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A South Tampa neighborhood loved its (OK, illegal) park. Then it was gone.

City rules? Neighborhood conflict? Residents who created the ‘Dundee Dog Park’ just miss it.
This small lot in a Westshore neighborhood in South Tampa became an unofficial park until the city shut it down.
This small lot in a Westshore neighborhood in South Tampa became an unofficial park until the city shut it down. [ Courtesy of the City of Tampa ]
Published Feb. 4|Updated Feb. 7

TAMPA — For a while, it wasn’t just a sliver of city land wedged between houses. You might have called it a pop-up park, except it stayed for years.

Then just like that, on a cold day in January, the Dundee Dog Park, or just “the soccer field,” as residents called it, was no more — a victim of neighborhood conflict, or maybe its own success.

“It was just such a cool meeting place. All the neighbors have gotten to know each other that would have never gotten to know each other,“ said resident Rick Terrana, whose dogs, Finn and Maxie, romped there. “I think it’s shameful this kind of stuff happens.”

The not-actually-a-park in a South Tampa neighborhood off Westshore Boulevard goes back at least four years. On a skinny vacant lot on N Dundee Street, soccer goals went up for the kids, along with a stash of poop bags and water jugs for the dogs. They had those child-shaped fluorescent barriers you see outside schools warning drivers to slow down. And not long ago, a black metal fence went up.

Kids had bake sales there. At Christmas, an elderly woman brought everyone cookies. The unofficial park got particularly popular in the hardest days of the pandemic, when everyone was itchy to get out.

“It really provided a little sanctuary,” said resident Eryn Zeller.

Neighbors knew it wasn’t theirs, but who was it hurting?

“It was nice to see people being creative and utilizing what’s around them,” said resident Anne Santomaggio. “I feel like people were really respectful any time I’ve been out there.”

Steve Yerrid, the well-known, high-powered Tampa attorney, owns two houses on one side of the lot. Because the city property is considered right of way — like that piece of grassy land between your sidewalk and your street — he was required to maintain it. For years, he has had his lawn service keep it mowed. He said he donated a couple of soccer balls at one point and also the services of a striping machine.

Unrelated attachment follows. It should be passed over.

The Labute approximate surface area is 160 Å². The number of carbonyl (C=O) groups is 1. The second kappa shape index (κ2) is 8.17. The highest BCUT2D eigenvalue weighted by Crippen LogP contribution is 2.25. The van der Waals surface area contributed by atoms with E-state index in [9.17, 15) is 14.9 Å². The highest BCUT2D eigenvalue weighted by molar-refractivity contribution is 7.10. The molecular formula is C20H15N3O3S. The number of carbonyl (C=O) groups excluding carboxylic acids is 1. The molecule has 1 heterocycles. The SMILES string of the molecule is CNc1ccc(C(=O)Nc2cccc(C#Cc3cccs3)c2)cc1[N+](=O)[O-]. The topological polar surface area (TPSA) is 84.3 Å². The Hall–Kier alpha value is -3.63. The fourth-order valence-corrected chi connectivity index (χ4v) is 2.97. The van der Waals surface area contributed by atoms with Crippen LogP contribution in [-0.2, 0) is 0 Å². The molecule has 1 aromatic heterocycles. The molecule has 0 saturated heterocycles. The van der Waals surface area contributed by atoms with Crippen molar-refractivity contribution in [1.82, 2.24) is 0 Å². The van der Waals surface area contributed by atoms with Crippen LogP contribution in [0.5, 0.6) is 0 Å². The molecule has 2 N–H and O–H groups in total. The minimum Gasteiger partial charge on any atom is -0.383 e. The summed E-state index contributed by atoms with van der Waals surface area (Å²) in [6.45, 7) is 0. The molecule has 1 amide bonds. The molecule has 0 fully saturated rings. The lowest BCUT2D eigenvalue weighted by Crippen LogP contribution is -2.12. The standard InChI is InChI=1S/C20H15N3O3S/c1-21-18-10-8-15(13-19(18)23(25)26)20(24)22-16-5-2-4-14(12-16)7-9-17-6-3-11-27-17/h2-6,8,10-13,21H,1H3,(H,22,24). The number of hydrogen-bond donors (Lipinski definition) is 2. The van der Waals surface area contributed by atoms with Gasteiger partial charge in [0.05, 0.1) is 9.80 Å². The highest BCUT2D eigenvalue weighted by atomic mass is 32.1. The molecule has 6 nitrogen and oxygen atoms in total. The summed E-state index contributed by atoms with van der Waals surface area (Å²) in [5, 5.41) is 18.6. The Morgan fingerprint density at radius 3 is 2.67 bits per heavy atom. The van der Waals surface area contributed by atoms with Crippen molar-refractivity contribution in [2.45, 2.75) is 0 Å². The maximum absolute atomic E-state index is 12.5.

Yerrid’s son Gable and his wife moved into the house that borders the property last summer. His son told him the dogs barked every morning. Yerrid said adults started using the park, bringing kegs and playing flag football. He said he was especially concerned when those metal gates went up.

“You know what I do for a living,” he said. “I said, ‘Somebody’s going to get hurt there.’ ”

One day in January, locks appeared on the gates. Yerrid said it wasn’t him. The city said it wasn’t them. The locks disappeared.

Recently, Yerrid said, someone put an anonymous note in his mailbox saying they had broken an arm on the property and were holding him responsible.

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“I’ve got nothing to do with the field. I have no responsibility,” he said. “I don’t even have a dog.”

Yerrid called city officials. “I think the city then realized they had an attractive nuisance out there,” he said.

City spokesperson Adam Smith said they got a complaint that city property had been converted into a soccer field and dog park. And if someone got injured, he said, the city would be liable.

“Sure enough, when we looked into it we found somebody had erected a fence and big soccer goal,” Smith said. “You can’t fence off public rights of way. So we went out and removed it.”

“Whether it’s been up for five years or one week, it’s illegal,” Smith said. “And we have an obligation to act when we hear about it.”

Zeller walked past the not-a-park-anymore soon after everything had been hauled away. She knows they had no right to be there, that the property wasn’t theirs.

But “it looked really lonely and just sad,” she said. “It was just a really nice place to gather.”

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